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2021 New Laws in Illinois – Part I

As things begin to return to normal, there has been a flurry of work by our Illinois legislators. To help you to understand the changing laws, we will provide a number of posts to alert you to laws that will affect many of our clients.

Amends the Civil Administrative Code of Illinois to include details for people with a criminal conviction who are applying to get a license, registration, or certificate. (HB 14)

Under the new law, IDFPR is now required to provide a notification to all applicants who are refused a license, certification, or grant registration because the applicant has at least one criminal conviction. The notification must explain why the conviction directly prevented the applicant from being able to acquire the license, registration, or certificate they had applied for.

IDFPR also must include on its website information regarding how the licenses they issue could be affected by an applicant’s criminal history. Each license must include current information on why an applicant would be prohibited from taking a position that requires the license for which they are applying.

HB 279 provides better protection for people with gluten allergies who have to take medication.

This bill ensures that all orally administered drugs are properly branded, addressing a concern for people who are allergic to gluten. All drugs must include details on whether or not they contain gluten. If a drug contains gluten, but fails to include a warning for consumers that the medication has gluten, it will be considered misbranded. Even if gluten is an inactive ingredient, consumers must be warned for the drug to be considered properly branded.

Enabling Telehealth Services for Optometrists (SB 567)

This is one of a series of legislative efforts to address healthcare as a result of COVID-19.  The bill allows optometrists to provide telehealth services. Telehealth services have been allowed for several other medical fields, but this is the first time in Illinois that telehealth has been extended to eye care.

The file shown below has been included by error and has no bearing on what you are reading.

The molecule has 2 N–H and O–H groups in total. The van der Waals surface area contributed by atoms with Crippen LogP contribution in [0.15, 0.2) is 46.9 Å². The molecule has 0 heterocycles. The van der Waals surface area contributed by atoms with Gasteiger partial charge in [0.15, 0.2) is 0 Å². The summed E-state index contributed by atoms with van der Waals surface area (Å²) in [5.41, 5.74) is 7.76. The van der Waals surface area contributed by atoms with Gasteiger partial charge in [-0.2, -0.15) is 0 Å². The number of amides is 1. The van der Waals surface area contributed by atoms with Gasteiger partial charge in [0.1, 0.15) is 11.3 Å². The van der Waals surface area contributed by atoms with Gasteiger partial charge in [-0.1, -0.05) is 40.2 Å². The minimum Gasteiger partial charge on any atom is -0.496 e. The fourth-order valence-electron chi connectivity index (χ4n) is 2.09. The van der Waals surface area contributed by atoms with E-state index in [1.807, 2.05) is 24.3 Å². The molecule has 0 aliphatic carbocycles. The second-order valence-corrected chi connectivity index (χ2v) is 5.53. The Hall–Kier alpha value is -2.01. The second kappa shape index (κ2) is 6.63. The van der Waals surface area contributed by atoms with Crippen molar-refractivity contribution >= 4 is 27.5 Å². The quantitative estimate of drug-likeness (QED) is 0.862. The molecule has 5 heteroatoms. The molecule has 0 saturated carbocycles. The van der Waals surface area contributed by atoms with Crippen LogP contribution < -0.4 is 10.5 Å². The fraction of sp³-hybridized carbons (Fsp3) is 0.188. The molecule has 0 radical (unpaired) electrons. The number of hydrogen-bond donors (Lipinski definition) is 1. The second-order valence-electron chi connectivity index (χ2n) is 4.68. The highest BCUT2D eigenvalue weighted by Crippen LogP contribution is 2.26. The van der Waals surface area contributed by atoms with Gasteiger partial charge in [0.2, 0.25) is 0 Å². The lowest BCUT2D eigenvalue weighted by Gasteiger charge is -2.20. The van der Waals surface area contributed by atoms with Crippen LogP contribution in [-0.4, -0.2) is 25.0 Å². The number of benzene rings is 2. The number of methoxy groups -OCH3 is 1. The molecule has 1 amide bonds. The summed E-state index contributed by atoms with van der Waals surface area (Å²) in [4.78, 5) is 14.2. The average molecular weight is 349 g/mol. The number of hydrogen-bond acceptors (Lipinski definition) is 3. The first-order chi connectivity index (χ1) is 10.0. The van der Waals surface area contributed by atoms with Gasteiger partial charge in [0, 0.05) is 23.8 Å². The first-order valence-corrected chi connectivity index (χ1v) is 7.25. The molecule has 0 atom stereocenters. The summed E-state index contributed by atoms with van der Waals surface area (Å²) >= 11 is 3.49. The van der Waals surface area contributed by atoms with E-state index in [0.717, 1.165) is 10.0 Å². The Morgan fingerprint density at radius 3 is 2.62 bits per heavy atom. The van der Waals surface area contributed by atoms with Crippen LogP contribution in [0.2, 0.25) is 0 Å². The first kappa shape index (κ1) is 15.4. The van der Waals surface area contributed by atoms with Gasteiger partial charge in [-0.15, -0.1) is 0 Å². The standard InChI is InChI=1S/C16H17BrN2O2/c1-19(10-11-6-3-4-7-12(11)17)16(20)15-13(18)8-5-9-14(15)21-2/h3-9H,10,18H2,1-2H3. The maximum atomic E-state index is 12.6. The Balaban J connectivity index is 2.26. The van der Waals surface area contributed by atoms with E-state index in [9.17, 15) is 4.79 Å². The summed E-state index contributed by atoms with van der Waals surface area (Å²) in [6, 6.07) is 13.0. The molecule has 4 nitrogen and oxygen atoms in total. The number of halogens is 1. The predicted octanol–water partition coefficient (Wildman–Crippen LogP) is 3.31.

With roughly half of the US accessing telehealth services during the pandemic, many legislatures began to consider allowing more medical services to be provided remotely so that people were able to remain safe. These changes are also more convenient for Americans as they may not be able to make appointments as easily in person as life resumes a more normal cadence.

The new bill requires that optometrists who offer telehealth services continue to meet the standards of care and practice that in-person providers meet. They must also have an existing relationship with patients; in other words, the patient must have had at least one in-person office visit before they can access telehealth services with an optometrist. If patients change doctors, they will need to complete an in-person visit before they qualify for telehealth services with their new provider.

If a patient needs a prescription for vision correction (contacts or glasses), that exam must be done in person.

The information in this blog post is provided for informational purposes only and is not intended to be legal advice. You should not make a decision whether or not to contact an attorney based upon the information in this blog post. No attorney-client relationship is formed nor should any such relationship be implied. If you require legal advice, please consult with an attorney licensed to practice in your jurisdiction.

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